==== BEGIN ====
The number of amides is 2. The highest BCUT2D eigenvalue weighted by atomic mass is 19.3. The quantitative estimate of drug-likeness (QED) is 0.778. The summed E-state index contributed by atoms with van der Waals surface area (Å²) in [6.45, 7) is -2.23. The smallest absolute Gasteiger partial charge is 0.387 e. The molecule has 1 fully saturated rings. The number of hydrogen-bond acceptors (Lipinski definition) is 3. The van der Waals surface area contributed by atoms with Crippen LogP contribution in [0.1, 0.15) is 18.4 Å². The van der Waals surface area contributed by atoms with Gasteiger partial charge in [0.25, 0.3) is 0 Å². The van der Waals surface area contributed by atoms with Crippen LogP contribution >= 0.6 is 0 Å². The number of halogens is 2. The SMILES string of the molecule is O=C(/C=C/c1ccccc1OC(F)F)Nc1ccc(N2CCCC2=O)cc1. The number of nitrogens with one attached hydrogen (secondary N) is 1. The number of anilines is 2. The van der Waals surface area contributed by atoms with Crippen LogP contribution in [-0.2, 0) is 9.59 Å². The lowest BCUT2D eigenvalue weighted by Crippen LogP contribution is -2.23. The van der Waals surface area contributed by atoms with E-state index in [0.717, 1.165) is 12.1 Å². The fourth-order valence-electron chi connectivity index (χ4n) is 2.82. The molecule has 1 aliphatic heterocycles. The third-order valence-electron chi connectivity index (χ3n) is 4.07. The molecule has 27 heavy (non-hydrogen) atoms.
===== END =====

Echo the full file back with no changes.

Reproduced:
The number of amides is 2. The highest BCUT2D eigenvalue weighted by atomic mass is 19.3. The quantitative estimate of drug-likeness (QED) is 0.778. The summed E-state index contributed by atoms with van der Waals surface area (Å²) in [6.45, 7) is -2.23. The smallest absolute Gasteiger partial charge is 0.387 e. The molecule has 1 fully saturated rings. The number of hydrogen-bond acceptors (Lipinski definition) is 3. The van der Waals surface area contributed by atoms with Crippen LogP contribution in [0.1, 0.15) is 18.4 Å². The van der Waals surface area contributed by atoms with Gasteiger partial charge in [0.25, 0.3) is 0 Å². The van der Waals surface area contributed by atoms with Crippen LogP contribution >= 0.6 is 0 Å². The number of halogens is 2. The SMILES string of the molecule is O=C(/C=C/c1ccccc1OC(F)F)Nc1ccc(N2CCCC2=O)cc1. The number of nitrogens with one attached hydrogen (secondary N) is 1. The number of anilines is 2. The van der Waals surface area contributed by atoms with Crippen LogP contribution in [-0.2, 0) is 9.59 Å². The lowest BCUT2D eigenvalue weighted by Crippen LogP contribution is -2.23. The van der Waals surface area contributed by atoms with E-state index in [0.717, 1.165) is 12.1 Å². The fourth-order valence-electron chi connectivity index (χ4n) is 2.82. The molecule has 1 aliphatic heterocycles. The third-order valence-electron chi connectivity index (χ3n) is 4.07. The molecule has 27 heavy (non-hydrogen) atoms.